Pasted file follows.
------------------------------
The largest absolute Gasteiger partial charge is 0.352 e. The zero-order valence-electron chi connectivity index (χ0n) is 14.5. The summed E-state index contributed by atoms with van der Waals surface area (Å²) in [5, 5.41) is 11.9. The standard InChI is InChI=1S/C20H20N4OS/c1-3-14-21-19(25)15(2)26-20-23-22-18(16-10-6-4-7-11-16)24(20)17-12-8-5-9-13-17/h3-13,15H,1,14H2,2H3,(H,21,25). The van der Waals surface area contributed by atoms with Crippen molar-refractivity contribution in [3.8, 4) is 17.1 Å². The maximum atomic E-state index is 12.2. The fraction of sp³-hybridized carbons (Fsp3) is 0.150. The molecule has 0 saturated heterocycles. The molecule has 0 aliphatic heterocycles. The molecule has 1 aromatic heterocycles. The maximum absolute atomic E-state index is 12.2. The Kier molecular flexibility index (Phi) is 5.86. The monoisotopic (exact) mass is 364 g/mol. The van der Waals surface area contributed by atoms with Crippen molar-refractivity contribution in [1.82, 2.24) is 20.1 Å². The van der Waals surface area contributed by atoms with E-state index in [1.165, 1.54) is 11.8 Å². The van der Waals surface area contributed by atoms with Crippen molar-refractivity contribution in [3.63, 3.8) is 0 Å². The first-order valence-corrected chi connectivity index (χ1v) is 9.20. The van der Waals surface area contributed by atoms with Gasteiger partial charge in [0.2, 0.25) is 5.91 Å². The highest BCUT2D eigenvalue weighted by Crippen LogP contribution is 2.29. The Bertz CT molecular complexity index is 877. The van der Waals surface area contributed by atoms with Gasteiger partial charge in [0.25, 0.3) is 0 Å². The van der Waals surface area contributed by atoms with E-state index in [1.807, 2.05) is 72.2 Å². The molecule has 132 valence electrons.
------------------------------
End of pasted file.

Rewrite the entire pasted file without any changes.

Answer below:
The largest absolute Gasteiger partial charge is 0.352 e. The zero-order valence-electron chi connectivity index (χ0n) is 14.5. The summed E-state index contributed by atoms with van der Waals surface area (Å²) in [5, 5.41) is 11.9. The standard InChI is InChI=1S/C20H20N4OS/c1-3-14-21-19(25)15(2)26-20-23-22-18(16-10-6-4-7-11-16)24(20)17-12-8-5-9-13-17/h3-13,15H,1,14H2,2H3,(H,21,25). The van der Waals surface area contributed by atoms with Crippen molar-refractivity contribution in [3.8, 4) is 17.1 Å². The maximum atomic E-state index is 12.2. The fraction of sp³-hybridized carbons (Fsp3) is 0.150. The molecule has 0 saturated heterocycles. The molecule has 0 aliphatic heterocycles. The molecule has 1 aromatic heterocycles. The maximum absolute atomic E-state index is 12.2. The Kier molecular flexibility index (Phi) is 5.86. The monoisotopic (exact) mass is 364 g/mol. The van der Waals surface area contributed by atoms with Crippen molar-refractivity contribution in [1.82, 2.24) is 20.1 Å². The van der Waals surface area contributed by atoms with E-state index in [1.165, 1.54) is 11.8 Å². The van der Waals surface area contributed by atoms with Crippen molar-refractivity contribution in [3.63, 3.8) is 0 Å². The first-order valence-corrected chi connectivity index (χ1v) is 9.20. The van der Waals surface area contributed by atoms with Gasteiger partial charge in [0.2, 0.25) is 5.91 Å². The highest BCUT2D eigenvalue weighted by Crippen LogP contribution is 2.29. The Bertz CT molecular complexity index is 877. The van der Waals surface area contributed by atoms with Gasteiger partial charge in [0.25, 0.3) is 0 Å². The van der Waals surface area contributed by atoms with E-state index in [1.807, 2.05) is 72.2 Å². The molecule has 132 valence electrons.